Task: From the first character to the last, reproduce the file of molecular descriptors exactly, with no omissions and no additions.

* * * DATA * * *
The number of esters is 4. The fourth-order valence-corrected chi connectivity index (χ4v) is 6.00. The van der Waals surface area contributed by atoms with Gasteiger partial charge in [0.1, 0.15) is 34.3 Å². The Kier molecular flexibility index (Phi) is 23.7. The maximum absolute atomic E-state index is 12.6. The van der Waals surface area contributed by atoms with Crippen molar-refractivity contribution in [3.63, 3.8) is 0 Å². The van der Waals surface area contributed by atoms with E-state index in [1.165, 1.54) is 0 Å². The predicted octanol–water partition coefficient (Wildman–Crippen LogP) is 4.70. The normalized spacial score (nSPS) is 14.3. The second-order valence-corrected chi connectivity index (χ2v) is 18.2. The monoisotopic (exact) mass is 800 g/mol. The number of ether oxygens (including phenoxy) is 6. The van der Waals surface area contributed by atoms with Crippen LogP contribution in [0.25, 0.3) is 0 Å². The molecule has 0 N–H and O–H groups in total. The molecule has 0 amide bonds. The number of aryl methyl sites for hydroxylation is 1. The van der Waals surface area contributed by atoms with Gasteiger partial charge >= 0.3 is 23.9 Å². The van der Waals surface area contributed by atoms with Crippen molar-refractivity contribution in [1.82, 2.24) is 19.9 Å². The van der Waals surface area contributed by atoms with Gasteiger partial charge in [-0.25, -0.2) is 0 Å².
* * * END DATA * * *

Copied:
The number of esters is 4. The fourth-order valence-corrected chi connectivity index (χ4v) is 6.00. The van der Waals surface area contributed by atoms with Gasteiger partial charge in [0.1, 0.15) is 34.3 Å². The Kier molecular flexibility index (Phi) is 23.7. The maximum absolute atomic E-state index is 12.6. The van der Waals surface area contributed by atoms with Crippen molar-refractivity contribution in [3.63, 3.8) is 0 Å². The van der Waals surface area contributed by atoms with E-state index in [1.165, 1.54) is 0 Å². The predicted octanol–water partition coefficient (Wildman–Crippen LogP) is 4.70. The normalized spacial score (nSPS) is 14.3. The second-order valence-corrected chi connectivity index (χ2v) is 18.2. The monoisotopic (exact) mass is 800 g/mol. The number of ether oxygens (including phenoxy) is 6. The van der Waals surface area contributed by atoms with Crippen LogP contribution in [0.25, 0.3) is 0 Å². The molecule has 0 N–H and O–H groups in total. The molecule has 0 amide bonds. The number of aryl methyl sites for hydroxylation is 1. The van der Waals surface area contributed by atoms with Gasteiger partial charge >= 0.3 is 23.9 Å². The van der Waals surface area contributed by atoms with Crippen molar-refractivity contribution in [1.82, 2.24) is 19.9 Å². The van der Waals surface area contributed by atoms with Gasteiger partial charge in [-0.25, -0.2) is 0 Å².